In severe cases, blood in the lungs is suctioned through the mouth, and then your dog will need to be intubated. Intubation is when a tube is placed, via the mouth, down into the lungs to provide oxygen to the body. Intubation will also require sedation for your dog, so the tube stays in position.

If the dog is severely affected, and especially if they are having trouble breathing, a chest tube might be needed to drain the blood accumulation. This tube is placed in your dog’s chest under anesthesia or heavy sedation.

An IV catheter will need to be placed so your dog can get both the medications they need for the symptoms they have and supportive fluids for hydration and a healthy blood pressure. Pain medications are also an important part of treatment. Depending on the severity of your dog’s pulmonary contusions, they might even need to be put on a ventilator to assist them with breathing.

Even in mild cases of pulmonary contusion, your dog will likely need to spend some time under strict cage rest to allow them to recover from their contusions as well as any other injuries they sustained from the trauma. In dogs that have injuries such as broken bones or air buildup in the chest, surgery may be necessary.

After being stabilized and hospitalized until they are breathing normally, your dog will be able to go home to continue recovering with strict rest and any needed medications, such as pain medication, antibiotics, and anti-inflammatories.

Recovery and Management of Pulmonary Contusion in Dogs

Pulmonary contusions usually get worse before they get better. Respiratory issues often get worse 24–48 hours after the trauma, but then hopefully begin to improve. Although your dog might be feeling much better, pulmonary contusions typically take seven to 10 days to fully resolve. That’s why  your dog needs to be on strict cage rest for a few weeks after their injury.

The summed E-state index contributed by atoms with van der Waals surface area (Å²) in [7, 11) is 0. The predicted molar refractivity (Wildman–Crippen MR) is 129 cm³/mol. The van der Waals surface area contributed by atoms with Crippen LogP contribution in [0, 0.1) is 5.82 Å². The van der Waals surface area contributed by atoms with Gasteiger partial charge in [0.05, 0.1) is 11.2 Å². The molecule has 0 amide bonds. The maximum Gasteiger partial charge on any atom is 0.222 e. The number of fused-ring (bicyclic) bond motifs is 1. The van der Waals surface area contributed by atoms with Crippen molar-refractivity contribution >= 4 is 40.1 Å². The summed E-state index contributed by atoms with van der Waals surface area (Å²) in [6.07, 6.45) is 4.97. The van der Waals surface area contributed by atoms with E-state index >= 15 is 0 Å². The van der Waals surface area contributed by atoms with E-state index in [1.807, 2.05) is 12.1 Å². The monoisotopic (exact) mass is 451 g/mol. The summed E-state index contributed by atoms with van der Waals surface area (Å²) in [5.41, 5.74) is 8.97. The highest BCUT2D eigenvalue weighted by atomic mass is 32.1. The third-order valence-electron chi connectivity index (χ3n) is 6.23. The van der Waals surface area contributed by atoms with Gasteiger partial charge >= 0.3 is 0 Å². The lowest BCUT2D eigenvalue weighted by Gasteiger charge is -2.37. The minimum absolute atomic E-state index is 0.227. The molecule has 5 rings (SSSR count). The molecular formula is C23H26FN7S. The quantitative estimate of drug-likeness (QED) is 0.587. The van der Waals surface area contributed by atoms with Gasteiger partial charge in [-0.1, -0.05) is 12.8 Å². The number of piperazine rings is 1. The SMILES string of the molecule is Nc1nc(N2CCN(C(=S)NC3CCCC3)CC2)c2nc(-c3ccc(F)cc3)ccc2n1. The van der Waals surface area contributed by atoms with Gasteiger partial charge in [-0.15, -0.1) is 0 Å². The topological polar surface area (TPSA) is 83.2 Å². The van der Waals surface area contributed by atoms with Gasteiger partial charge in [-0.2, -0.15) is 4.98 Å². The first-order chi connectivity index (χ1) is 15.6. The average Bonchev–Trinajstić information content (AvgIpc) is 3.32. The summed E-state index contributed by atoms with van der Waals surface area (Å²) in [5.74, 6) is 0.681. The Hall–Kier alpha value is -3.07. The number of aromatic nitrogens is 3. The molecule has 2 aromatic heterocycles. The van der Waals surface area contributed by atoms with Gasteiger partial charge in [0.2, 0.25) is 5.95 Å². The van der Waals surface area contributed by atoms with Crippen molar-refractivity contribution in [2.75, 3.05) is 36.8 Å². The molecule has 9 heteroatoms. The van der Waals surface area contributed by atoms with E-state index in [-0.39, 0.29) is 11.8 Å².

If your dog has sustained a blunt injury to the chest and has not developed any signs of troubled breathing after 48 hours, they are unlikely to develop any. Dogs that do not have other bodily injuries will have a better prognosis than those with secondary issues such as rib fractures or damage to other organs.

If your dog has trouble breathing or they need to be temporarily intubated or put on a ventilator, their prognosis is less favorable for a complete recovery.

After pulmonary contusions, your dog might have a compromised respiratory system, meaning you should be cautious with their exercise and other activities that put excess strain on the lungs. In a case like this, and depending on the severity of their injuries, a dog might need to be on lifelong medications to help keep the airway open as well as to manage pain.

Pulmonary Contusion in Dogs FAQs

What is the survival rate of a dog with pulmonary contusions?

The survival rate depends greatly on the severity of the injuries sustained. One study showed that three out of 10 dogs with severe pulmonary contusions survived.

How long does a pulmonary contusion take to heal in a dog?

Pulmonary contusions usually get worse before they get better. Respiratory issues often get worse 24–48 hours after the trauma, but hopefully they will begin to improve within three to five days of the injury. Although your dog might be feeling much better, pulmonary contusions typically take seven to 10 days to fully resolve, hence the need to have your dog on strict cage rest for a few weeks after their injury.

Featured Image: iStock.com/Chalabala

Barri J. Morrison, DVM


Barri J. Morrison, DVM


Barri Morrison was born and raised and currently resides in Ft. Lauderdale, Florida. She went to University of Florida for her...